Peasy is not a replacement for Sarah, and no dog could ever replace her. She was the dog of a lifetime, for both the Artist and for me. But little Pea and the Artist are finally bonding (it took them a while to begin, long after Pea and I had fallen in love with each other), so that coming-together at the end of the human workday is joyful for all three of us.


And while what my friend Helene said of people, that “No one replaces anyone else,” is true of dogs, also, it came to me the other day that a large part of my comfort and happiness with Peasy comes from the fact that he has displaced not Sarah but the pain left by Sarah’s death. There has been no empty time to drag around and sob over the dog no longer with me since needy little Pea came into my life. 


Yes, he needed me. He needed a family and a home, no one else wanted him, and without me it’s likely he would still be in prison, if alive at all. 

Good wait!

But I needed him, too. I needed a dog that needed attention and training and love and exercise, a little being I could bring out of the darkness and into the light so that we could explore the big bright world together. He was my dog when I adopted him, the Artist emphasized. The Artist could have lived “dog-free” without our practically perfect girl and would certainly not have voted to take on a “dog with issues.”  Even I have had periods of hopelessness when Peasy backslides and shows one of us his Mr. Hyde face -- which happens less and less frequently as time goes by, thank heaven! So, all in all, it was months before the Artist said, in a tone that managed to combine affection and resignation, “Peasy, I guess you’re our dog now.”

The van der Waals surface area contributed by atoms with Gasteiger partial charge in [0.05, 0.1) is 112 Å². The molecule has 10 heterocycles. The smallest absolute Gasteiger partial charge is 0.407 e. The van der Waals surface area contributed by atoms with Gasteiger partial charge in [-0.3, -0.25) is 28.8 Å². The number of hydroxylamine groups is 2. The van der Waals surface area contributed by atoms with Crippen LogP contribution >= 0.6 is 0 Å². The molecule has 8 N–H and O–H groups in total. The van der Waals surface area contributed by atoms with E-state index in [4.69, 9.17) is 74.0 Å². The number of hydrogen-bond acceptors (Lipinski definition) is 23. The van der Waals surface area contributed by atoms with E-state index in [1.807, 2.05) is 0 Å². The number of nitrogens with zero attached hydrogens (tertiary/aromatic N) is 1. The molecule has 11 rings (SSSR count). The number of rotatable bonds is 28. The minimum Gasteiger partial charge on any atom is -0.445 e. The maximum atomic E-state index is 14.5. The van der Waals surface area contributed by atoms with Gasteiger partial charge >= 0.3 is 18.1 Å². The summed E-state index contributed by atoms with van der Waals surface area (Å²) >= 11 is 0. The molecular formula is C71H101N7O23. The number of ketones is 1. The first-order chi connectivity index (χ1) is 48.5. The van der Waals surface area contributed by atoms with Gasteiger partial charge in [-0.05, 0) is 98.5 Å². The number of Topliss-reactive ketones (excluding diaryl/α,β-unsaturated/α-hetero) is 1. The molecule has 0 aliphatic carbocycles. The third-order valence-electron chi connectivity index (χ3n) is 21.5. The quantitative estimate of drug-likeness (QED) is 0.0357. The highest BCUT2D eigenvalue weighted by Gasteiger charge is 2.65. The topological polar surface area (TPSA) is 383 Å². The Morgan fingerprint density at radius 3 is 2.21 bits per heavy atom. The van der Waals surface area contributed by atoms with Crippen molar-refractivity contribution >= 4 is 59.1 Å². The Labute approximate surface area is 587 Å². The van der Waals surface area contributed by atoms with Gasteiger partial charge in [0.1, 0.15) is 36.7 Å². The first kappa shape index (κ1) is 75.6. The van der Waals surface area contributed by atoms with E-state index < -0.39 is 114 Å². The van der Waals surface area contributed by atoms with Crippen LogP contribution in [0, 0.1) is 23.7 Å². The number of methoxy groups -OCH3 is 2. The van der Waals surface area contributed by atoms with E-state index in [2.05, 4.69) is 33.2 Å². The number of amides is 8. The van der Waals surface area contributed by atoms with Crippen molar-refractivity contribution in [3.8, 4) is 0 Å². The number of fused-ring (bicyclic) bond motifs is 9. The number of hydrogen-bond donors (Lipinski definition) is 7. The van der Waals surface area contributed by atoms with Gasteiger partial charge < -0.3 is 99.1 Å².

We have challenges yet to overcome with this guy, but he has definitely won a place in our hearts. It isn’t Sarah’s place. It’s his own place.

Monday, September 6, 2021

We Survived Another Summer!

(Because EVERY day begins with Peasy!)